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Choice-Based Art / November 2017 | Arts & Activities
Oct 2017

Choice-Based Art / November 2017

Choice-Based Art / November 2017

Choice-Based Art classrooms are working studios where students learn through authentic art making. Control shifts from teacher to learner as students explore ideas and interests in art media of their choice. This concept supports multiple modes of learning to meet the diverse needs of our students. Learn more at teachingforartisticbehavior.org

by Jessica Kitzman

When I moved into my new classroom two years ago, I found a box labeled “special ed.” It was full of finger paint. I had just left my first teaching job after six years at a small charter school serving middle school and high school students with autism, and would now be teaching elementary students in a large public school.

Since then, that box has stuck in my mind. It’s not because I imagine the person who labeled it and stored it away was acting out of malice. I give that person the benefit of the doubt and assume they were unaware of the separate-but-equal kind of injustice created by this action. It was a simple label on a simple box, forgotten about in the back storage room.

Teachers like things to have their place, but not all things fit into predetermined categories. I think this box is a strong metaphor for how we, as a greater public-education system, treat kids and their needs within our classrooms. These needs are not simple, they do not fit in a box. And, no, they cannot remain on a back shelf, neatly stored away for someone else to find years later.

In my first years working with kids with autism, our strategy was to provide as much structure as possible. Kids with autism succeed in a predictable environment, so we worked hard to make art class predictable at every turn.

We created step-by-step packets for each project, including pictures with short prompts so students could move at their own pace. I spent hours scouring my brain and the Internet for that “perfect project” that would engage all unique interests.

No matter what I presented, it was never smooth sailing. I was adamant that if only students would follow my directions, they could learn the very important art skills I had to teach them. Without realizing it, my class had become all about compliance and not at all about art.

I first heard about Teaching for Artistic Behavior (TAB) at our state art education conference. The concept could not have been more different from what we were offering. The seed was planted though, and two years later, I presented my first “choice” assignment to students: Make an artwork about something you learned this year.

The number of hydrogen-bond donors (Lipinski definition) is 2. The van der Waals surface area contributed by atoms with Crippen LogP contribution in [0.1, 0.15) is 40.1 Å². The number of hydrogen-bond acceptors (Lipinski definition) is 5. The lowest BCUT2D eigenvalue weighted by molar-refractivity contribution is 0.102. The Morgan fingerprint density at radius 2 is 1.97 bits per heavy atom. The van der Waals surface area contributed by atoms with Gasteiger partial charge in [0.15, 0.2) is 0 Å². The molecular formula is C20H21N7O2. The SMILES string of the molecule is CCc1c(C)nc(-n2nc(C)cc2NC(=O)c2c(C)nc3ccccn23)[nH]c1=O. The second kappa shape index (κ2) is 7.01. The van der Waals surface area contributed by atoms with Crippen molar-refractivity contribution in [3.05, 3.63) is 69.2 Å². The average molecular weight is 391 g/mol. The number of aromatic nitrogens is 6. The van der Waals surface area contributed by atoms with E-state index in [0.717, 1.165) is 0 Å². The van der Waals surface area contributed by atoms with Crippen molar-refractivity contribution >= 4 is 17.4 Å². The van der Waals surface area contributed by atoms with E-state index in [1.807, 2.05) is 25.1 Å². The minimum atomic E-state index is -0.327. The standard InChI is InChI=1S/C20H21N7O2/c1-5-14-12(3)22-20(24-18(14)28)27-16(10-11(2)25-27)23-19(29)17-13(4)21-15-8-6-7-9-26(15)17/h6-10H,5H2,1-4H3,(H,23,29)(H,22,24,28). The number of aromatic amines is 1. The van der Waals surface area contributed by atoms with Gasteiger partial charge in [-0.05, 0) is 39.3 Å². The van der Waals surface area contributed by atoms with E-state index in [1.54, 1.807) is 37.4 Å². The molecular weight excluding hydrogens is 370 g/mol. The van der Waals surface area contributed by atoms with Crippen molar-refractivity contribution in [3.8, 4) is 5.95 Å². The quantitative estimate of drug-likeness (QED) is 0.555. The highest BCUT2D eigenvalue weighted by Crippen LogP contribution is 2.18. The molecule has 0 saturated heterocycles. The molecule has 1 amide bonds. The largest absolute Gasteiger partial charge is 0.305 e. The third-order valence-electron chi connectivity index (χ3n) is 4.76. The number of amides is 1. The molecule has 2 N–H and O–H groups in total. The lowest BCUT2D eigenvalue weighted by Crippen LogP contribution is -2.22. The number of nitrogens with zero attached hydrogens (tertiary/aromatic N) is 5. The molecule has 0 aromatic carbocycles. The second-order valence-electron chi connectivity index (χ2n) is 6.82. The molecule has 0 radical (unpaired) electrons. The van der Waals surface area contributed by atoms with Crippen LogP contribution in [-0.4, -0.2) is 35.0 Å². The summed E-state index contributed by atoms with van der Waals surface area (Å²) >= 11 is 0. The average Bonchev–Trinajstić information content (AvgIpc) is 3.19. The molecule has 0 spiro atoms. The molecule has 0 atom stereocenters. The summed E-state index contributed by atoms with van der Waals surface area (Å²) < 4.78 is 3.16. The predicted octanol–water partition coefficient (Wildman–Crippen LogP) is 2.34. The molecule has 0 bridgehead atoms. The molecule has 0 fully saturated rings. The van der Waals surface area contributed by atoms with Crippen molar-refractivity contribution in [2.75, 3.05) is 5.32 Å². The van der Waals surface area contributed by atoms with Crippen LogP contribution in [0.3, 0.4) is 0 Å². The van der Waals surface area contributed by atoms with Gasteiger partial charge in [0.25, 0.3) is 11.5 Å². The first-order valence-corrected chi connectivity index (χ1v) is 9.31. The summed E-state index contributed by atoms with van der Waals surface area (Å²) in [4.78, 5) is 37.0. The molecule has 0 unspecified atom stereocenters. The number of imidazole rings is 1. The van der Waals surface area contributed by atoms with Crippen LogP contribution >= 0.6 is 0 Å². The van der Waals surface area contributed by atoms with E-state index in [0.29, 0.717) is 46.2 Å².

I will never forget what one student made. He was a theatre buff and an improvisational actor, but fine motor skills were difficult and he struggled to finish projects. For this one, though, he made an entire Cyrano de Bergerac costume in just two weeks. He worked on it at school, at home, and even had his grandmother teach him how to sew.

I distinctly remember how proud I was at the end. Not proud because I had finally planned the perfect project, but proud because I got out of his way and trusted him to learn something important to him. It was the first time I really put the students’ goals before my own. That project was about art.

In trying to help, I had been putting my students in the same box the rest of the world had put them in. Help is a tricky thing between a teacher and student. Offer it too late and trust may be damaged. Offer it too soon, and you may snuff out the natural curiosity and resourcefulness we want students to carry on long after school.

It is far too easy to unintentionally foster learned helplessness. We assume that students receiving special education services need our help. But what if we could do more good by trusting them to take the lead? What if all our help is doing is making them helpless?

I am finishing my third year as a TAB teacher now, and I am no longer striving to be the one with perfect plans. I answer questions with questions and I go into each day not yet knowing what students will do with their time in their art studio. I believe in teaching kids of all ability levels to be their own artist. I believe in empowering them to find out how. TAB allows me to act on those beliefs.

If helplessness can be learned, then I believe the opposite is also true. Through TAB, I am able to embrace abilities and strengths for all kids who need the experience of feeling like the expert. This way of teaching gives kids a powerful voice in a world that labels them for their various needs and deficits. I want them to know they can trust themselves and that their ideas are important. With that compass, they can go wherever they choose.


Jessica Kitzman teaches K–5 Art with Edina Public Schools in Minnesota. She is also a practicing artist who loves painting, drawing, woodburning and embroidery. 


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